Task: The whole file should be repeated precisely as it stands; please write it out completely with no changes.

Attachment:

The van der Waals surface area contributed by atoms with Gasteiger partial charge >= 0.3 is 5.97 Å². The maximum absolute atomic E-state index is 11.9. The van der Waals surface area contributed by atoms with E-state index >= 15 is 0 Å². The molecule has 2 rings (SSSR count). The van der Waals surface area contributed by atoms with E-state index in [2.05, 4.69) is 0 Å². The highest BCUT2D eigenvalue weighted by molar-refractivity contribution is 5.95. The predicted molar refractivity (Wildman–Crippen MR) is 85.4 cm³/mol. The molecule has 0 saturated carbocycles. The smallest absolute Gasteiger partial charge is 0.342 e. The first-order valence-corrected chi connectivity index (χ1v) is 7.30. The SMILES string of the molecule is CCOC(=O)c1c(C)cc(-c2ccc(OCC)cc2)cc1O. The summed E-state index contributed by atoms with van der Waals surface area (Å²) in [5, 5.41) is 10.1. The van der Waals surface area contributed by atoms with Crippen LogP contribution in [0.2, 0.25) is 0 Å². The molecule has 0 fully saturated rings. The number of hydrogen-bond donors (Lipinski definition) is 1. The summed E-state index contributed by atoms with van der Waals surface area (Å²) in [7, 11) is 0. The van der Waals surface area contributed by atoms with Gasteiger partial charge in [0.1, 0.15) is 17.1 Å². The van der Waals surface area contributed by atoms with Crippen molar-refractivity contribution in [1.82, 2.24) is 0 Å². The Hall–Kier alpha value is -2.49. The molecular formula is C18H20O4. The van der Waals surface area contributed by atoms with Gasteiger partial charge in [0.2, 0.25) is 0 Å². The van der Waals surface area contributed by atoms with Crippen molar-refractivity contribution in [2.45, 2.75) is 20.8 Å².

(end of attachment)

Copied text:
The van der Waals surface area contributed by atoms with Gasteiger partial charge >= 0.3 is 5.97 Å². The maximum absolute atomic E-state index is 11.9. The van der Waals surface area contributed by atoms with E-state index >= 15 is 0 Å². The molecule has 2 rings (SSSR count). The van der Waals surface area contributed by atoms with E-state index in [2.05, 4.69) is 0 Å². The highest BCUT2D eigenvalue weighted by molar-refractivity contribution is 5.95. The predicted molar refractivity (Wildman–Crippen MR) is 85.4 cm³/mol. The molecule has 0 saturated carbocycles. The smallest absolute Gasteiger partial charge is 0.342 e. The first-order valence-corrected chi connectivity index (χ1v) is 7.30. The SMILES string of the molecule is CCOC(=O)c1c(C)cc(-c2ccc(OCC)cc2)cc1O. The summed E-state index contributed by atoms with van der Waals surface area (Å²) in [5, 5.41) is 10.1. The van der Waals surface area contributed by atoms with Crippen LogP contribution in [0.2, 0.25) is 0 Å². The molecule has 0 fully saturated rings. The number of hydrogen-bond donors (Lipinski definition) is 1. The summed E-state index contributed by atoms with van der Waals surface area (Å²) in [7, 11) is 0. The van der Waals surface area contributed by atoms with Gasteiger partial charge in [0.1, 0.15) is 17.1 Å². The van der Waals surface area contributed by atoms with Crippen molar-refractivity contribution in [1.82, 2.24) is 0 Å². The Hall–Kier alpha value is -2.49. The molecular formula is C18H20O4. The van der Waals surface area contributed by atoms with Gasteiger partial charge in [0.2, 0.25) is 0 Å². The van der Waals surface area contributed by atoms with Crippen molar-refractivity contribution in [2.45, 2.75) is 20.8 Å².